A minimum of $1.5 million, and perhaps as much as $3.3 million, would be required to fix the pier (including placing the sculpture back on the pier). Mayor Jack Tingstrom vowed that the pier would be rebuilt...“it is such a valuable asset to this city...we will just have to find a stronger way to build it.”
The pier eventually had a $2.2 million upgrade, one that included new steel reinforced pilings and a new square deck at the end in; it was finished in 1998. Such is the history of piers at such locations.
What is most impressive to me is the efforts made by local citizens to raise money to restore and maintain their “beloved” pier. In 1993 the community formed a “Pier into the Future” campaign to establish a $1 million endowment fund for the pier. To raise the money, several different fundraisers have been used. In one, individuals, businesses and civic groups can donate various sums of money—$125 Deck Hand, $1,000 First Mate, $2,500 Commander, $5,000 Captain, $10,000 Admiral. In response, they receive a variety of commemorative plaques, “Grant Deeds,” and get their name engraved on an honor roll at the entrance to the pier. A second, highly successful event has been a “Pier under the Stars” food and wine tasting event (which includes a commemorative Pier wine glass). Another has been selling t-shirts, caps and other products, including salsas and barbecue sauces with labels showing the old pier. Last, but certainly not least, has been the issuance of several calendars showing old-time pictures of the pier ($5). It's a great approach and one that should be copied by many communities. Pier anglers wanting to help Ventura's campaign can contact these good folks at: Pier Campaign, P.O. Box 99, Ventura, CA 93002-0099, or call them at (805) 658-4739.
Today the pier appears to be in great shape and contains a never-ending series of displays to help enrich the environment of the pier. On my last visit a new display showed a perpetual tidal movement and described the forces that affect the tides. Long live this pier and the group that protects and preserves it.
An additional pier used to exist at Serena Beach, east of Carpinteria, an area midway between Ventura and Santa Barbara. Records from 1883 describe the F. & J.M. Smith Wharf (and it was also called the Serena Beach Wharf), an 800-foot-long wharf which “contained railroad tracks to the seaward end” and which “reaches water deep enough for any vessel.” The wharf was primarily used to ship out local corn, beans, nuts, and fruit, and to bring in lumber. An interesting early picture shows a side-wheel vessel anchored up to the wharf. When boats were absent it was a favorite spot for local anglers. (A book of early California history also mentions wharves near the asphalt pits of Carpinteria; “in the early days of Santa Barbara County, wharves were built at this asphaltum deposit and materials were taken out for shipment to San Francisco and other towns in California.” It's unclear if these wharves included the Smith Wharf or if they predated that wharf.)
The Smith Wharf was destroyed and rebuilt at least once, since a second Carpinteria wharf is mentioned in the early 1900s. In the late 1870s, the wharf was the main competitor of the Stearns Wharf in Santa Barbara, at least until 1878 when a tornado-like storm hit the Santa Barbara harbor. The storm knocked a Chinese junk free from its mooring and then proceeded to smash the craft into Stearns Wharf. It destroyed 500 feet of the wharf. The wreckage of Stearns Wharf was then driven by the wind and tides into the Chapala Wharf (another competitor of Stearns). The Chapala Wharf was demolished and then debris from both wharfs continued eastward down the coast until they encountered the Smith Wharf. The pounding from the pilings and lumber spelled doom for the Smith Wharf—at least for a period of time.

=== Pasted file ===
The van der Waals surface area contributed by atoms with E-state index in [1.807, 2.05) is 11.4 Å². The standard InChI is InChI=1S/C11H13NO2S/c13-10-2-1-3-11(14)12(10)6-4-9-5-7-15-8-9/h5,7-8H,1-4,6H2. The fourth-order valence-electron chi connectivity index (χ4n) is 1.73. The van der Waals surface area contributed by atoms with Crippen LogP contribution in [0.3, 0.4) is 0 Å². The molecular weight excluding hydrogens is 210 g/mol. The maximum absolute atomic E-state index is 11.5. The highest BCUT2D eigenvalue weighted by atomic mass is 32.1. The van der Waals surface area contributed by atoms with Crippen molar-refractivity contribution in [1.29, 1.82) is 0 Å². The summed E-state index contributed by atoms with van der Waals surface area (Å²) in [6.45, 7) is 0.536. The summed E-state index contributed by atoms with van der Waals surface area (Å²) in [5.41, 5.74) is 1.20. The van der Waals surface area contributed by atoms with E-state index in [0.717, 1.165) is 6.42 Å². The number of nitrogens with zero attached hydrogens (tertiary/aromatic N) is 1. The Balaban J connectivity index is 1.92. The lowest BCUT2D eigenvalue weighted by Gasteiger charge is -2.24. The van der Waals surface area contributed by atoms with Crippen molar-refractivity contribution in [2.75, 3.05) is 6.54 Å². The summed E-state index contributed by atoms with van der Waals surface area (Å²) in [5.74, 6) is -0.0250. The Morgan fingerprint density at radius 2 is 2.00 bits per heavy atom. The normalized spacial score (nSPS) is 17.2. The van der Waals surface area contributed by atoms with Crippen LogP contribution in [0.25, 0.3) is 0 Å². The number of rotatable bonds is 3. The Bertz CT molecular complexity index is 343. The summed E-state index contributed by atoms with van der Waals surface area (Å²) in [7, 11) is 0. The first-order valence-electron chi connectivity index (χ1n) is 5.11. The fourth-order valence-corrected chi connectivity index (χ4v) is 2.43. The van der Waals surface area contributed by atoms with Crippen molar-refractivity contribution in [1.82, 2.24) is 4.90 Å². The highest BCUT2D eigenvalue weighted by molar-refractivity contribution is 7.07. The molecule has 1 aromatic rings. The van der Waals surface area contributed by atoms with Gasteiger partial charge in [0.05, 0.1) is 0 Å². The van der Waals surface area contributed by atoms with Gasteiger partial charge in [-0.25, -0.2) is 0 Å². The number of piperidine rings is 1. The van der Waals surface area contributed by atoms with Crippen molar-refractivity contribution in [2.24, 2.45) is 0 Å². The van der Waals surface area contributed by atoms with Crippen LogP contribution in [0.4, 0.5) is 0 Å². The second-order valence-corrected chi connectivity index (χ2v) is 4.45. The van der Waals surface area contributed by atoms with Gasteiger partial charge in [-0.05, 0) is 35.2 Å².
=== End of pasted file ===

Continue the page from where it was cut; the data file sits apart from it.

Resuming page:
The only one who benefited from the storm was Stearns who quickly rebuilt his wharf in Santa Barbara. He now had a monopoly on the local wharf business since his competition had been destroyed. His favorite quote became “It's an ill wind that blows nobody good!” Both the Smith Wharf and the Chapala Wharf are today only history.
Before the coming of the white man and the wharf, the coastline west of the pier was a site from which the native Chumash Indians launched their tomols or plank canoes in pursuit of trade with other coastal and Channel Island villages. Their headquarters was the village of Shisholop (meaning in the mud), their main trade was Shell bead “money,” acorns, and fish. The village, established around 1000 A.D. was the site where Spanish explorer Juan Rodriguez Cabrillo first encountered California Native Americans in 1542.
Ventura Pier Facts
Hours: Open 24 hours a day.
Facilities: Lights, benches, fish-cleaning tables, restrooms, bait and tackle, and a snack bar are all found on the pier. A large fish restaurant is located at the front of the pier. Near the pier is the parking lot for San Buenaventura State Beach; the cost is $1 an hour not to exceed $5 a day. The parking lot is open 6 A.M. until 11 P.M. but you may leave the parking lot after 11 P.M. since they do not lock the gate. There is very limited free side street free parking but you need to arrive early and be prepared for a considerable walk to the pier.
Handicapped Facilities: Handicapped parking and restrooms. The pier surface is wood and cement and the rail height is 36 inches. Access to the pier is from the public parking lot and then up a number of stairs (which are steep) or Handicap Accessible at the pier entrance off the main road.
Location: 34.273743998389165 N. Latitude, 119.29143905639648 W. Longitude.
How To Get There: From Highway 101 take the Seaward Drive exit west to Harbor Drive, turn right and follow it to the pier.
Management: California Department of Parks and Recreation.